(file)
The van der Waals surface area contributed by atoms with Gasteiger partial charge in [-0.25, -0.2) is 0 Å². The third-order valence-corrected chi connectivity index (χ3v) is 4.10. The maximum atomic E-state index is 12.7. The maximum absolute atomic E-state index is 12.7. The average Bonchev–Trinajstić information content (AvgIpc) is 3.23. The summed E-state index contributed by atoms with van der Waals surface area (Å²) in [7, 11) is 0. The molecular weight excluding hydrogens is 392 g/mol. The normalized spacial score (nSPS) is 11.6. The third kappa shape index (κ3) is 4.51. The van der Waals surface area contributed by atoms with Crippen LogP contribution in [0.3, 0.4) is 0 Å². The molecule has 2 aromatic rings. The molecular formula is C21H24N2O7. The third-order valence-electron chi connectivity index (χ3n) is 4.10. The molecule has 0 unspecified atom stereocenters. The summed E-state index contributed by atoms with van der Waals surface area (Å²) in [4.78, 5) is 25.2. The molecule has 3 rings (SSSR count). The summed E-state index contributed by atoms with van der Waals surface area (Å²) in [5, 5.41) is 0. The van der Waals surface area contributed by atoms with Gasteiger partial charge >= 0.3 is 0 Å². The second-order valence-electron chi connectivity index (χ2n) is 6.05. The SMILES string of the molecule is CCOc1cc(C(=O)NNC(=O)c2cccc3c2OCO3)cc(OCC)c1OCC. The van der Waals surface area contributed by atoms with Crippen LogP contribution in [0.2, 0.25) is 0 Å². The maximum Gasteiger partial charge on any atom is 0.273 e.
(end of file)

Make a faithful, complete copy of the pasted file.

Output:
The van der Waals surface area contributed by atoms with Gasteiger partial charge in [-0.25, -0.2) is 0 Å². The third-order valence-corrected chi connectivity index (χ3v) is 4.10. The maximum atomic E-state index is 12.7. The maximum absolute atomic E-state index is 12.7. The average Bonchev–Trinajstić information content (AvgIpc) is 3.23. The summed E-state index contributed by atoms with van der Waals surface area (Å²) in [7, 11) is 0. The molecular weight excluding hydrogens is 392 g/mol. The normalized spacial score (nSPS) is 11.6. The third kappa shape index (κ3) is 4.51. The van der Waals surface area contributed by atoms with Crippen LogP contribution in [0.3, 0.4) is 0 Å². The molecule has 2 aromatic rings. The molecular formula is C21H24N2O7. The third-order valence-electron chi connectivity index (χ3n) is 4.10. The molecule has 0 unspecified atom stereocenters. The summed E-state index contributed by atoms with van der Waals surface area (Å²) in [4.78, 5) is 25.2. The molecule has 3 rings (SSSR count). The summed E-state index contributed by atoms with van der Waals surface area (Å²) in [5, 5.41) is 0. The van der Waals surface area contributed by atoms with Gasteiger partial charge >= 0.3 is 0 Å². The second-order valence-electron chi connectivity index (χ2n) is 6.05. The SMILES string of the molecule is CCOc1cc(C(=O)NNC(=O)c2cccc3c2OCO3)cc(OCC)c1OCC. The van der Waals surface area contributed by atoms with Crippen LogP contribution in [0.2, 0.25) is 0 Å². The maximum Gasteiger partial charge on any atom is 0.273 e.